EtherCAT Slave Stack on Linux with FC11xx
To allow the Slave Stack direct access to the PCI(e) card, we will use the acontis kernel module, called atemsys. This enables direct access to the hardware from user space. The fc11xxhw_Linux.c file establishes the connection between the Slave Stack and atemsys.
The atemsys kernel module functions are accessed through the LinkOsLayer. A complete implementation can be requested from acontis. The following steps demonstrate how to access the functions:
- Create a context.
dwRetVal = LinkOsCreateContext(&linkParms, &pvLinkOsContext);}
- Look up the PCI information with LinkOsGetPciInfo(). This function scans all PCI(e) devices to find one with the matching Vendor ID and Device ID. Depending on the card you are searching for, pass “1” to the function for the FC1100, or “2” for the FC1121.
LinkOsGetPciInfo(pvLinkOsContext, &PciInfo, "FC11XX", 1);
- If a matching device is found, its memory will be automatically mapped. For the FC1100, the second memory window is mapped, and for the FC1121, the first window is mapped.
- The mapped memory is assigned to the ESC memory pointer. For the FC1100, the ESC memory starts with the second memory window.
pEsc = (MEM_ADDR ESCMEM *)pbyVirtAddr;
- On the other hand, the ESC memory of the FC1121 starts at an offset to the first memory window. This offset can be found in the function block. The function block is directly behind the info block at the start of the first memory window.
pFuncBlockDesc = (FC1121_Func_Block_Desc*)&pbyVirtAddr[SIZEOF(FC1121_Info_Block)];
pEsc = (MEM_ADDR ESCMEM *)&pbyVirtAddr[pFuncBlockDesc->dwOffset];
For more details, please refer to the datasheet.
For this walkthrough, we have a Linux system with the FC11xx connected to it. Additionally, a Windows system will be used to generate the Slave Stack source code and the ESI file using the Slave Stack Code Tool.
atemsys kernel module
As explained previously, the atemsys kernel module is required to access the PCI(e) card. For installation instructions, please refer to the atemsys Github. To verify whether the installation was successful, run the following commands on your Linux system:
lsmod | grep atemsys
This will print out atemsys if it is loaded as a kernel module.
This will show you a list of PCI(e) devices and information about them. atemsys should now be listed as the kernel driver in use below the entry for the FC11xx.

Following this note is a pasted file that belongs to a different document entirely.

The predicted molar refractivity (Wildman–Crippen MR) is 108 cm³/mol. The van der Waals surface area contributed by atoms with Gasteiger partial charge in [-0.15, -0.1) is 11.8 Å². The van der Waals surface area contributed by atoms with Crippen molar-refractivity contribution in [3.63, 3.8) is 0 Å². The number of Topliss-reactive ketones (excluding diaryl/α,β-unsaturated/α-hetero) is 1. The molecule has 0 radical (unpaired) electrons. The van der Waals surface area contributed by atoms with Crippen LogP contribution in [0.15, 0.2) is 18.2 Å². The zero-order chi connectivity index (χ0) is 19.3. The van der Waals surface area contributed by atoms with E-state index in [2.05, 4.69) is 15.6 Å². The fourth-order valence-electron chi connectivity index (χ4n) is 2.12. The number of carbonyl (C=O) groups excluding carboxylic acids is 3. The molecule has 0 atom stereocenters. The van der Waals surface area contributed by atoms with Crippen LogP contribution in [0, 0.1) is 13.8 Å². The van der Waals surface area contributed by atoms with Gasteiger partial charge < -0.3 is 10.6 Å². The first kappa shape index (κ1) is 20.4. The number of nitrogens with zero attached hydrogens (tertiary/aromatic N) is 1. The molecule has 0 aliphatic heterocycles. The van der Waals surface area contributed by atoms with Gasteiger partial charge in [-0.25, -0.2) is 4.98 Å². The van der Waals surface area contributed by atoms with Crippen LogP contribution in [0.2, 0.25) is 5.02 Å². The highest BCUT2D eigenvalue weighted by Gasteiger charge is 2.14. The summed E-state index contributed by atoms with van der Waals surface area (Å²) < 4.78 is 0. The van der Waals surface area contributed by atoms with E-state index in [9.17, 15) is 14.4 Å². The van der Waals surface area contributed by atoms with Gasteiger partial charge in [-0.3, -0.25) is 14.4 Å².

Slave Stack Code Tool
To create an ESI file and generate the source code, you will need to install the Slave Stack Code Tool. Open the tool and create a new project. Select “FC1100” under “Custom”. While this preset is intended for Windows, it will also work on Linux with a few modifications and our fc11xxhw_Linux.c driver implementation.
If you would like to create your own application instead of using the example, simply import your PD mapping under Tool -> Application -> Import/Create new. After importing you can name your application.
Important: Under “Compiler”, change the definitions of “UINT32” and “INT32” from (unsigned) long to (unsigned) int. This change is required because in Linux, a long is a 64 bit value, unlike in Windows where it is 32-bit value.
Also, ensure that the Vendor ID, Product Code, and Revision Number align with your PCI(e) card.
Now, export the project under Project -> Create new Slave Files. This will create the source files and the ESI file. Copy the all generated source files, except fc1100hw.c and the TcHelper files, into the src folder of the included SSC-Device-FC11xx project. Additionally, if you are using your own application, delete the sampleappl files as they will be replaced by your application.
You can write your slave application in the .c file with the same name you previously selected for your application. It is important to note that the return type of the main function in that file also needs to be changed from void to int.
The SSC-Device-FC11xx project can now be transferred to your Linux system. Once there, navigate into it and run the following command:
This will generate an executable named “fc11xx” in your current working directory.
Running the Application
To start the application, run the executable from inside the compilation folder:
The slave can now be operated by an EtherCAT Master.
To verify that the slave is functioning, connect the IN port of the slave card to a dedicated EtherCAT port on the Windows system. In this example, we will use the acontis EtherCAT network configuration tool, known as EC-Engineer, which will act as an EtherCAT Master.
Add the ESI file in EC-Engineer under File -> ESI Manager and connect to the slave. If you are using the example application, the “Input” variable should rapidly count up if the Output is zero. Otherwise, it should be the value of the “Output” variable plus one.